By Jeremy McDonald
68 years young and roughly five-foot-six, he is roughly two-inches shorter than his shortest pupil; but Duane Riddell’s voice still booms as if he was in his 30s or 40s as the passion and fire still resides in the veteran coach.
“Hey if I didn’t have some passion and I didn’t care, I didn’t get nervous, I didn’t get scared, I wouldn’t do it, that’s basically it,” laughed Riddell about that fire and passion of coaching. “I love the game of football, I’ve always loved it and I love being around the kids and the coaches. I really love being around the kids.
“And though I’m not very young, they make me feel young at times.”
It’s no secret that the ‘Riddell’ name has a strong connection dating back to 2000 when Duane Riddell was the Head Coach until 2004, during that time his son Josh was a Scot Scholar-Athlete for McKay.
The two did butt-heads, who hasn’t in sports, but growing up in a coaches household and being coached by his father in High School has molded the more ‘youthful’ Riddell into what he is now entering his second-year as Scots Head Coach.
“Me and my dad, we like to keep it light so what we do at home, we do here, so there’s not much difference,” said Josh Riddell. “I mean when I was playing for him, there were some battles that we would have and I didn’t see eye-to-eye sometimes because I was young and I didn’t understand things to that point.
“But now that I’m older and I understand what he is about and how he treats the kids and how the kids responds to him, it’s awesome to see and I just love coaching with him and enjoying the time we spend together.””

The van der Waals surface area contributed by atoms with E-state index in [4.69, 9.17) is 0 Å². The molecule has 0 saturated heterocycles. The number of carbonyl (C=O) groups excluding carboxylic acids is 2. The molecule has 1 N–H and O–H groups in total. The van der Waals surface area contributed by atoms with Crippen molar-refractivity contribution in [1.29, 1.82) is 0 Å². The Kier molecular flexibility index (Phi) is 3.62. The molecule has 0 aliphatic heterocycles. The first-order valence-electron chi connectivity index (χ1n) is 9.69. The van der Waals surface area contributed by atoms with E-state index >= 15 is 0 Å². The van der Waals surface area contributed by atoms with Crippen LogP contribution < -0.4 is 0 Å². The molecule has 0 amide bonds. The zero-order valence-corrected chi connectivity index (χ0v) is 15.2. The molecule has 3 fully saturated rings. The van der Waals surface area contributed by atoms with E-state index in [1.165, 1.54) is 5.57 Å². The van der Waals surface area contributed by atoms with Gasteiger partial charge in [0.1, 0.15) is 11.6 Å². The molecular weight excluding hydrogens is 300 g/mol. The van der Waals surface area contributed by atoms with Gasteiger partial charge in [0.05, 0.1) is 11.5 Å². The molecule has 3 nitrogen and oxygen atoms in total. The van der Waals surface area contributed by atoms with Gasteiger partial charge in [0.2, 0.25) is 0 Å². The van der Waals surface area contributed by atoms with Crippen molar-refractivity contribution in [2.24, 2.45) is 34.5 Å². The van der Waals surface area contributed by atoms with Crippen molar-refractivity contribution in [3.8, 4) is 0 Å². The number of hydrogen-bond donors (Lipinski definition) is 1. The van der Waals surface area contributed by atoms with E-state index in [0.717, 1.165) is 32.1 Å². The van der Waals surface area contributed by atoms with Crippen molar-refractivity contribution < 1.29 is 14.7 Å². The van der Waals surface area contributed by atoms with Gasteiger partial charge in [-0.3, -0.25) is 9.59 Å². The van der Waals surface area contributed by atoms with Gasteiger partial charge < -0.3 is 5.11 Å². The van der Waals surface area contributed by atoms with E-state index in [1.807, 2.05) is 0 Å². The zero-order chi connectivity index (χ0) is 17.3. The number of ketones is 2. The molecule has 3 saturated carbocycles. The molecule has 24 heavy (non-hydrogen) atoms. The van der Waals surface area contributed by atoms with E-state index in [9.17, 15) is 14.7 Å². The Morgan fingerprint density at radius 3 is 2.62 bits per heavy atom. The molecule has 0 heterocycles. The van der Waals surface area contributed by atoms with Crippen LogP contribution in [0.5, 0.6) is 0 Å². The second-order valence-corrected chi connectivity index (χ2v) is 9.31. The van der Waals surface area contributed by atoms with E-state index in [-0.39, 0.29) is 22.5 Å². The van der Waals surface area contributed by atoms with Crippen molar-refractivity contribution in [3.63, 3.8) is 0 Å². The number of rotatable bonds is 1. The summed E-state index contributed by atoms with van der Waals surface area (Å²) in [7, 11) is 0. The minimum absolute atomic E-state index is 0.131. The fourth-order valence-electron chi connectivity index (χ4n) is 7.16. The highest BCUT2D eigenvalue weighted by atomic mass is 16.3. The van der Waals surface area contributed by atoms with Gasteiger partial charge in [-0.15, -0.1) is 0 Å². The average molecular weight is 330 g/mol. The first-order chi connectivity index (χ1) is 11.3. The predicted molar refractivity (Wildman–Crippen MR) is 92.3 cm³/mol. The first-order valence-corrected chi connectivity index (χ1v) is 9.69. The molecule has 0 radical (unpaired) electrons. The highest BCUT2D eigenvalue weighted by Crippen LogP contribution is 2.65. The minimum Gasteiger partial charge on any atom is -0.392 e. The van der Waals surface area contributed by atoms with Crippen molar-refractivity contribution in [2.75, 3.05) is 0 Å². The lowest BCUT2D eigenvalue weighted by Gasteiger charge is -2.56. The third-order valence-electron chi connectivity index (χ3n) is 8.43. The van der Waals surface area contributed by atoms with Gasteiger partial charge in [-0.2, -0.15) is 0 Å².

Duane Riddell came back to ‘McK’ after a short-stint at 1A’s Perrydale where he was the Head Guy for the Pirates this past school year, but travel took a toll on his body having traveled to Lowell High School in the Eugene area, Dufur in The Dalles area along with Arlington and Sherman a little further east of The Dalles area.
Roughly 1,600 miles said Riddell traveled for three league games and a non-league game in 2016-2017 that wore him down by season’s end that he stepped down.
Fast forward a few months, he’s in his second-day of coaching offensive line at McKay High School, but admits that McKay always had a special place in his heart as one of the favorite places to coach.
“I’m extremely excited, I love the kids and the coaches . I love McKay High School,” started Riddell. “I’ve coached at some places where I really like, I’ve coached a lot of places but I love coaching at McKay. I love the kids, I love the atmosphere.
“I even love Coach LaFountain,” added Riddell laughingly as Coach LaFountain walked by after practice to a smile by LaFountain.
It’s easy to see why he loves being out on the gridiron on any given day in preparation for Friday Night.
Watching him interact with the kids, high-fiving kids and saying ‘good-jobs’ and helping making sure that the kids are being the best versions of themselves that they can be as the Scots begin on their trek for the 2017-2018 season.
“It feels pretty good, he’s pretty cool,” said Jonathan Mentado on Riddell.. “He’s telling me to get in there a lot, joining in on the O-Line and not being nervous or anything. Take as many reps and get better.”
“It makes me feel a lot more confident as a player because I know he has a lot of experience at another school and he’s been around football for a long time and I know that he knows what he’s talking about when it comes to offense whether it’s technique or steps or anything like that,” adds Anthony Tenorio.
Riddell jokes that though he is relatable to the kids, he kind of half heartly-threw his hands up on learning the lingo that the new generation of players he’s coaching are saying.
“I try to keep up,” smiled Riddell through his dark sunglasses and white hat on his head. “But there is no damn way on the vocabulary but I just try to have fun and hope like heck that we can get along.
Though Riddell looks at McKay as ‘fam’, or family, it’s surely be great to see the elder Riddell on the McKay sidelines once again.